By Bruno Carrasco and Syed Ali-Mumtaz H. Shah
Bangladesh has had its share of stock market booms and busts. Following a bull run during most of 2010, the Dhaka Stock Exchange (DSE) crashed in early December 2010 and by March 2011 the index had fallen by half from its all-time high.
The market correction wiped out US $27 billion in market capitalization and with it bankruptcies, savings, and jobs, triggering a wave of social discontent. The ensuing liquidity crunch led to heightened solvency risks. Indeed, given the interconnectedness between banks and equity markets, there was a grave concern that a perfect storm could result in a negative feedback loop from the financial sector to the real economy and potentially bringing the economy to a grinding halt.
The 2010 crisis was a case of deja vu and brought back memories of 1996 when kerb trading led to another large sell-off and brought the economy to the brink of a financial meltdown.
The encouraging news is that this time around the authorities did not let a crisis go to waste.
A high-level probe was established to examine the deficiencies that led to the crash. As part of the probe’s findings, important lessons were identified, which have placed financial markets in a much stronger position. To begin with, policy-makers recognized that capital markets have played a limited role in supporting the development of the economy and that this had to change.
If Bangladesh is to increase its Gross domestic product (GDP) growth and attain its annual target of 10 percent growth by fiscal year (FY) 2021, the government was cognizant that it had to address structural deficiencies in the capital markets by deregulating the financial system to promote private sector investment and better support the real economy.
In addition, it recognized that given the changes taking place across financial markets, the regulatory bodies and other supporting institutions had to be given the necessary resources to ensure market development and stability. Finally, it recognized that given the inherent interconnectedness of financial markets, coordinated supervision was critical to avoid regulatory arbitrage and with it increasing distortions in the economy.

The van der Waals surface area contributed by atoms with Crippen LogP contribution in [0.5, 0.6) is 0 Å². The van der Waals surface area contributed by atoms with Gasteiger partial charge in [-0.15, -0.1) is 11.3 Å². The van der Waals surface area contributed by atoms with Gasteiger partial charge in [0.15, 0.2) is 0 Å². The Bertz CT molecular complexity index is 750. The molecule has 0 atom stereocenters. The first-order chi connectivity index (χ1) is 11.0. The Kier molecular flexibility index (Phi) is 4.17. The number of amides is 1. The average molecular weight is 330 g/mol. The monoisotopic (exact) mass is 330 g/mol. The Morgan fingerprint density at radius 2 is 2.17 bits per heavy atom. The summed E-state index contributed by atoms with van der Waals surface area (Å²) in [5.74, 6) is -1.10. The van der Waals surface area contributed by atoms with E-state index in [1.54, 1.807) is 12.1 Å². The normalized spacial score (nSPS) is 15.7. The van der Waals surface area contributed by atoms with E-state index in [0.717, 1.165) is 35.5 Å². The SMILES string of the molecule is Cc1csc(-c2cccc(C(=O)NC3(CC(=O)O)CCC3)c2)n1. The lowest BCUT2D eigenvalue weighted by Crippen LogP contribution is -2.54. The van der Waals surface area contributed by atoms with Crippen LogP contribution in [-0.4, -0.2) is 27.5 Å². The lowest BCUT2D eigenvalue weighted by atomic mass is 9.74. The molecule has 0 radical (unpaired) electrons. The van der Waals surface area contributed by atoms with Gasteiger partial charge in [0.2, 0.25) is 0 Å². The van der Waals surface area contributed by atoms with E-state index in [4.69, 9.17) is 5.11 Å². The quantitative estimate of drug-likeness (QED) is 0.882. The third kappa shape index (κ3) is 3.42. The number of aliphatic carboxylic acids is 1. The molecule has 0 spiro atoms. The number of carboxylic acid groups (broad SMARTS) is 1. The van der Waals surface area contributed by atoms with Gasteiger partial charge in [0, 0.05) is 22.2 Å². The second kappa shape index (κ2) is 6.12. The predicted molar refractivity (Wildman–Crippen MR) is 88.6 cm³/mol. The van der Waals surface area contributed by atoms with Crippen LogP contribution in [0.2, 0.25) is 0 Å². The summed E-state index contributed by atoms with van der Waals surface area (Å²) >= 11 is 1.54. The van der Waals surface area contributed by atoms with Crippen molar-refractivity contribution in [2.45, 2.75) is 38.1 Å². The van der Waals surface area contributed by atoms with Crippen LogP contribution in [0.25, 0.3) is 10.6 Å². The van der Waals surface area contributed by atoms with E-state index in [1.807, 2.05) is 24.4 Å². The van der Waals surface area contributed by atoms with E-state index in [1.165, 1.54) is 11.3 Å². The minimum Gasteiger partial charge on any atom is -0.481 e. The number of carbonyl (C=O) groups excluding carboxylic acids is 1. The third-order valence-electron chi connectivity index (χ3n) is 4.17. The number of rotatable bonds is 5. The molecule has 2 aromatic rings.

The government therefore embarked on a programme of meaningful reforms and partnered by the Asian Development Bank (ADB) under the Second Capital Markets Development Programme (CMDP2) in November 2012.
The programme is based on a two-track approach that seeks to put fire walls in place to support market stabilization and plant the seeds for key reforms that would lead to sustainable market development.
CMDP2 is based on three important pillars. First, the Bangladesh Securities and Exchange Commission (BSEC) had to be given a stronger mandate, together with resources. The amendment of the Securities and Exchange Commission (SEC) Act in November 2012 paved the way for the BSEC to have unhindered access to the BSEC Fund. The amendment also removes government approval of the BSEC budget or expenditures from the BSEC Fund as well as provides benefits to BSEC staff comparable to those at Bangladesh Bank (BB).
The operationalisation of a real-time market surveillance system under CMDP2 is helping BSEC to detect trading irregularities and market abuse as they occur. The installation of such a state-of-the-art surveillance system will increase transparency of market transactions and contribute significantly to enhanced investor confidence.
Critical drivers of change
Secondly, stock exchanges were identified as critical drivers of change. The agreed approach was to correct the governance structure through demutualization of the Dhaka and Chittagong stock exchanges. This would serve to align the broader incentives of market development with those of the “club members,” mainly the brokers and dealers. Numerous steps have been taken to effectively implement the demutualization process, such as enactment of the Demutualization Act in April 2013, followed by submission of the demutualization schemes by both stock exchanges and the approval of these schemes by BSEC in September 2013. Finally, bond markets had to be promoted to mobilize much-needed long term financing. This would serve to address the major development challenge, namely how to finance the looming infrastructure gap in the economy.